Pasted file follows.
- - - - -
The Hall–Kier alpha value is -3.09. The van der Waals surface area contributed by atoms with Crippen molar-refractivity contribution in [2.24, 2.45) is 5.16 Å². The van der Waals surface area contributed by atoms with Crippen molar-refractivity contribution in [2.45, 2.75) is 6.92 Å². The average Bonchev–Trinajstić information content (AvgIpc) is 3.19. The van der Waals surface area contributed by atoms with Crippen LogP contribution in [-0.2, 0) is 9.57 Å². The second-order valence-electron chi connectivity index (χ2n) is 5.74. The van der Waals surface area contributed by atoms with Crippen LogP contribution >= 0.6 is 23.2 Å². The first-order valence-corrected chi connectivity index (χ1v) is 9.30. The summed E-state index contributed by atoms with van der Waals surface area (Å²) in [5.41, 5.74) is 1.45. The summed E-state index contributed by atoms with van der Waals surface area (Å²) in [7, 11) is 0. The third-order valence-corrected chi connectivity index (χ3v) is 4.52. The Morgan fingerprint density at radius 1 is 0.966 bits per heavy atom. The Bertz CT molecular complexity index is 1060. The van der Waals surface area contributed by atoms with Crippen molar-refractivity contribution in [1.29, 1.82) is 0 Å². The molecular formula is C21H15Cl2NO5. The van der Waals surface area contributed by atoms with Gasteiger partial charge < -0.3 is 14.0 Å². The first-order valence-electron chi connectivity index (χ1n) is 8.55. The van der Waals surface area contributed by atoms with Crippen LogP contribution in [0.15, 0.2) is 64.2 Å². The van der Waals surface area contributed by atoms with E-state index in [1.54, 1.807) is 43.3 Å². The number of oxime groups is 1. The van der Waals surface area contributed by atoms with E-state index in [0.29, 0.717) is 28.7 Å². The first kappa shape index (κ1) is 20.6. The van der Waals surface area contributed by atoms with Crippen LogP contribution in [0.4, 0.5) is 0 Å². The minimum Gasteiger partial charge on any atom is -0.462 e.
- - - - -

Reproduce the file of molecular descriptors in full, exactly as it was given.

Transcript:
The Hall–Kier alpha value is -3.09. The van der Waals surface area contributed by atoms with Crippen molar-refractivity contribution in [2.24, 2.45) is 5.16 Å². The van der Waals surface area contributed by atoms with Crippen molar-refractivity contribution in [2.45, 2.75) is 6.92 Å². The average Bonchev–Trinajstić information content (AvgIpc) is 3.19. The van der Waals surface area contributed by atoms with Crippen LogP contribution in [-0.2, 0) is 9.57 Å². The second-order valence-electron chi connectivity index (χ2n) is 5.74. The van der Waals surface area contributed by atoms with Crippen LogP contribution >= 0.6 is 23.2 Å². The first-order valence-corrected chi connectivity index (χ1v) is 9.30. The summed E-state index contributed by atoms with van der Waals surface area (Å²) in [5.41, 5.74) is 1.45. The summed E-state index contributed by atoms with van der Waals surface area (Å²) in [7, 11) is 0. The third-order valence-corrected chi connectivity index (χ3v) is 4.52. The Morgan fingerprint density at radius 1 is 0.966 bits per heavy atom. The Bertz CT molecular complexity index is 1060. The van der Waals surface area contributed by atoms with Crippen molar-refractivity contribution in [1.29, 1.82) is 0 Å². The molecular formula is C21H15Cl2NO5. The van der Waals surface area contributed by atoms with Gasteiger partial charge < -0.3 is 14.0 Å². The first-order valence-electron chi connectivity index (χ1n) is 8.55. The van der Waals surface area contributed by atoms with Crippen LogP contribution in [0.15, 0.2) is 64.2 Å². The van der Waals surface area contributed by atoms with E-state index in [1.54, 1.807) is 43.3 Å². The number of oxime groups is 1. The van der Waals surface area contributed by atoms with E-state index in [0.29, 0.717) is 28.7 Å². The first kappa shape index (κ1) is 20.6. The van der Waals surface area contributed by atoms with Crippen LogP contribution in [0.4, 0.5) is 0 Å². The minimum Gasteiger partial charge on any atom is -0.462 e.